The 18-day festival, organized by the Ministry of National Guard, is part of a major initiative to generate awareness of Saudi history and heritage.
India is this year’s guest of honor. Previous guests of honor have included Turkey, Russia, France, Japan, South Korea, China, the UAE and Germany.
Upon arrival at the venue, the king was received by the Minister of National Guard Prince Khaled bin Ayyaf, who is also chairman of the festival’s supreme committee; and Abdulmohsin bin Abdul Aziz Al-Twaijri, deputy minister of national guard and deputy chairman of the committee.
King Salman received senior officials from Kuwait, Oman, Bahrain and the UAE. Then the Saudi national anthem was played, and there was a grand camel race while folkloric bands performed popular dances.
At the end of the camel race, King Salman gave prizes to the winners.
The festival “seeks to encourage our people to uphold values and heritage as well as enhance cultural exchange,” said bin Ayyaf.
Started in 1985, the festival features a variety of activities including a camel race, horse race, sports, dance, arts, history, falconry, and traditional arts and crafts.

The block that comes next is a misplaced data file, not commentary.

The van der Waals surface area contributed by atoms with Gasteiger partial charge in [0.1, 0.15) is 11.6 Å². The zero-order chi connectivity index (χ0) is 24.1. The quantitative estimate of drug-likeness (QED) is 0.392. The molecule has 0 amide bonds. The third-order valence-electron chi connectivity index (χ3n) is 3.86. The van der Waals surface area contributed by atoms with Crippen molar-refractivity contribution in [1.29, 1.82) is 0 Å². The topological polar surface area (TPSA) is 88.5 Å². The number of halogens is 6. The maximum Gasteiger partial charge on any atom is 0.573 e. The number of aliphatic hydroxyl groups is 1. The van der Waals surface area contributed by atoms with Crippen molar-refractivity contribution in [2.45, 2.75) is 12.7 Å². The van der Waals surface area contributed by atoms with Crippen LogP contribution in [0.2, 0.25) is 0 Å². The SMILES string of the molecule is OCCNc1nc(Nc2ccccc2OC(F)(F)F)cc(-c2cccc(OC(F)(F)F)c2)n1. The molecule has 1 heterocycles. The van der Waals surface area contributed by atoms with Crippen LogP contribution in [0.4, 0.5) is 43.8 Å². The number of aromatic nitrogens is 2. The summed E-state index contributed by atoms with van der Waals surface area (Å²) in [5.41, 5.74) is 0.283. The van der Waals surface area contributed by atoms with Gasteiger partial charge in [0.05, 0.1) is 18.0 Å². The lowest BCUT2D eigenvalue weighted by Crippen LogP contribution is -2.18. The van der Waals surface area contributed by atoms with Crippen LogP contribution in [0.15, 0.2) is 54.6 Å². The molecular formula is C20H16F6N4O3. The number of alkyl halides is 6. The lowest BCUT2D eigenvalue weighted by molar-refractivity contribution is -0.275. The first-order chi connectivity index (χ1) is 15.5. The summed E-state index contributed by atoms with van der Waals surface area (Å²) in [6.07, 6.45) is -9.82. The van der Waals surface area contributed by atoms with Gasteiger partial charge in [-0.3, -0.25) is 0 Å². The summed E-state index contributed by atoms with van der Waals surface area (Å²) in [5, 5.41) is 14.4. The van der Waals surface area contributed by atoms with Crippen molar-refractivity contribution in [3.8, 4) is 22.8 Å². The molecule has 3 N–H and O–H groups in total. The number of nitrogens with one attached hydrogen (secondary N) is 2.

The first five days, from Feb. 7 to 11, are for men only. Women and families will be allowed to visit from Feb. 12 to 24.
The festival is open daily from 11 a.m. to 11 p.m. Organizers say they expect millions of visitors from Saudi Arabia and abroad.
Earlier, King Salman received India’s Minister of Foreign Affairs Sushma Swaraj during her three-day visit to the Kingdom.
During the visit, the minister witnessed the opening of the Janadriyah festival.
Saudi Ambassador to India, Dr. Saud Mohammed Al-Sati, said: “India’s participation in Janadriyah as a guest country reflects the excellent cordial ties between the two nations. India and Saudi Arabia have historic and friendly relations… and the Kingdom, today, is home for about 3.2 million Indian nationals.”
Speaking to Arab News, Al-Sati said that Saudi Arabia is India’s fourth largest trading partner — bilateral trade exceeded $25 billion in 2016-17.
He described the festival as “a melange of living experiences,” including a camel race, equestrian shows, Saudi folklore, folk costumes, falconry, an art exhibition, as well as traditional arts and crafts such as pottery, weaving, woodwork, metalwork and leatherwork.